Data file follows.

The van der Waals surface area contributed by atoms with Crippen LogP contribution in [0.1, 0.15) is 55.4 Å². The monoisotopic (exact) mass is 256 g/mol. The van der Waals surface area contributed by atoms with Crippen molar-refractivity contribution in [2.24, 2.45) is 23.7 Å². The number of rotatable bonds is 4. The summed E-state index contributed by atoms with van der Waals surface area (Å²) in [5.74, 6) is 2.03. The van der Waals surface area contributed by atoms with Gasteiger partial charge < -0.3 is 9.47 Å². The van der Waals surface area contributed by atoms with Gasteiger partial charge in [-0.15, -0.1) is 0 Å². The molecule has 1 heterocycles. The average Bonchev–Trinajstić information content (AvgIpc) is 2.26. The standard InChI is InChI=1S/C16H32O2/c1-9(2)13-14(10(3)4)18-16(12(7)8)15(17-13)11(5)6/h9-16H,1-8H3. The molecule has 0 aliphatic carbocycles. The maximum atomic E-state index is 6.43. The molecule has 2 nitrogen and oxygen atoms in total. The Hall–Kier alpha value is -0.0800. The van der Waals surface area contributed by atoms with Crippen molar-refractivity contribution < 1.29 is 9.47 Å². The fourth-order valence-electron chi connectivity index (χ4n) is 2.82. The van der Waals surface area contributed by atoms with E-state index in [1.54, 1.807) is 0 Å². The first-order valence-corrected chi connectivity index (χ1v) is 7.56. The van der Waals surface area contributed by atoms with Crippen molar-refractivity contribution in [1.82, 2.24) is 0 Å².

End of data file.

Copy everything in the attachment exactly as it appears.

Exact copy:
The van der Waals surface area contributed by atoms with Crippen LogP contribution in [0.1, 0.15) is 55.4 Å². The monoisotopic (exact) mass is 256 g/mol. The van der Waals surface area contributed by atoms with Crippen molar-refractivity contribution in [2.24, 2.45) is 23.7 Å². The number of rotatable bonds is 4. The summed E-state index contributed by atoms with van der Waals surface area (Å²) in [5.74, 6) is 2.03. The van der Waals surface area contributed by atoms with Gasteiger partial charge < -0.3 is 9.47 Å². The van der Waals surface area contributed by atoms with Gasteiger partial charge in [-0.15, -0.1) is 0 Å². The molecule has 1 heterocycles. The average Bonchev–Trinajstić information content (AvgIpc) is 2.26. The standard InChI is InChI=1S/C16H32O2/c1-9(2)13-14(10(3)4)18-16(12(7)8)15(17-13)11(5)6/h9-16H,1-8H3. The molecule has 0 aliphatic carbocycles. The maximum atomic E-state index is 6.43. The molecule has 2 nitrogen and oxygen atoms in total. The Hall–Kier alpha value is -0.0800. The van der Waals surface area contributed by atoms with Crippen molar-refractivity contribution < 1.29 is 9.47 Å². The fourth-order valence-electron chi connectivity index (χ4n) is 2.82. The van der Waals surface area contributed by atoms with E-state index in [1.54, 1.807) is 0 Å². The first-order valence-corrected chi connectivity index (χ1v) is 7.56. The van der Waals surface area contributed by atoms with Crippen molar-refractivity contribution in [1.82, 2.24) is 0 Å².